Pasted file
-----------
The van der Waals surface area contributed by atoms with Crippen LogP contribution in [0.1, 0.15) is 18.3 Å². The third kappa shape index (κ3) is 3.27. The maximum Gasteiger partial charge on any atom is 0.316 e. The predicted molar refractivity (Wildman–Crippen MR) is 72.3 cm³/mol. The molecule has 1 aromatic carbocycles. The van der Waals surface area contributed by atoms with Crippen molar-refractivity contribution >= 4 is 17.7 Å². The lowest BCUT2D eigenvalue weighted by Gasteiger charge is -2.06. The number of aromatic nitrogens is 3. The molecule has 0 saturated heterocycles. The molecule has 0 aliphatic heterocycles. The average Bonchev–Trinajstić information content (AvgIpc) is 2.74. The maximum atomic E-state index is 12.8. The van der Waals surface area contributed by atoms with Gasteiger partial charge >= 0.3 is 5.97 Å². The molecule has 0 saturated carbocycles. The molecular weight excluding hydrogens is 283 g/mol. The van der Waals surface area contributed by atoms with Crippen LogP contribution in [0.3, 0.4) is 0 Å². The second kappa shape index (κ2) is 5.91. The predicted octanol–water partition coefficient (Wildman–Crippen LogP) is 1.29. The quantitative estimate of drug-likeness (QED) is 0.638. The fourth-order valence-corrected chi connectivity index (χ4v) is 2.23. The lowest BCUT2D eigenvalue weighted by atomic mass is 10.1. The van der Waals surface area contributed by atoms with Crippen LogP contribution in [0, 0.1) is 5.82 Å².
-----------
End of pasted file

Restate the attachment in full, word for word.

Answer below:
The van der Waals surface area contributed by atoms with Crippen LogP contribution in [0.1, 0.15) is 18.3 Å². The third kappa shape index (κ3) is 3.27. The maximum Gasteiger partial charge on any atom is 0.316 e. The predicted molar refractivity (Wildman–Crippen MR) is 72.3 cm³/mol. The molecule has 1 aromatic carbocycles. The van der Waals surface area contributed by atoms with Crippen molar-refractivity contribution >= 4 is 17.7 Å². The lowest BCUT2D eigenvalue weighted by Gasteiger charge is -2.06. The number of aromatic nitrogens is 3. The molecule has 0 saturated heterocycles. The molecule has 0 aliphatic heterocycles. The average Bonchev–Trinajstić information content (AvgIpc) is 2.74. The maximum atomic E-state index is 12.8. The van der Waals surface area contributed by atoms with Gasteiger partial charge >= 0.3 is 5.97 Å². The molecule has 0 saturated carbocycles. The molecular weight excluding hydrogens is 283 g/mol. The van der Waals surface area contributed by atoms with Crippen LogP contribution in [0.3, 0.4) is 0 Å². The second kappa shape index (κ2) is 5.91. The predicted octanol–water partition coefficient (Wildman–Crippen LogP) is 1.29. The quantitative estimate of drug-likeness (QED) is 0.638. The fourth-order valence-corrected chi connectivity index (χ4v) is 2.23. The lowest BCUT2D eigenvalue weighted by atomic mass is 10.1. The van der Waals surface area contributed by atoms with Crippen LogP contribution in [0, 0.1) is 5.82 Å².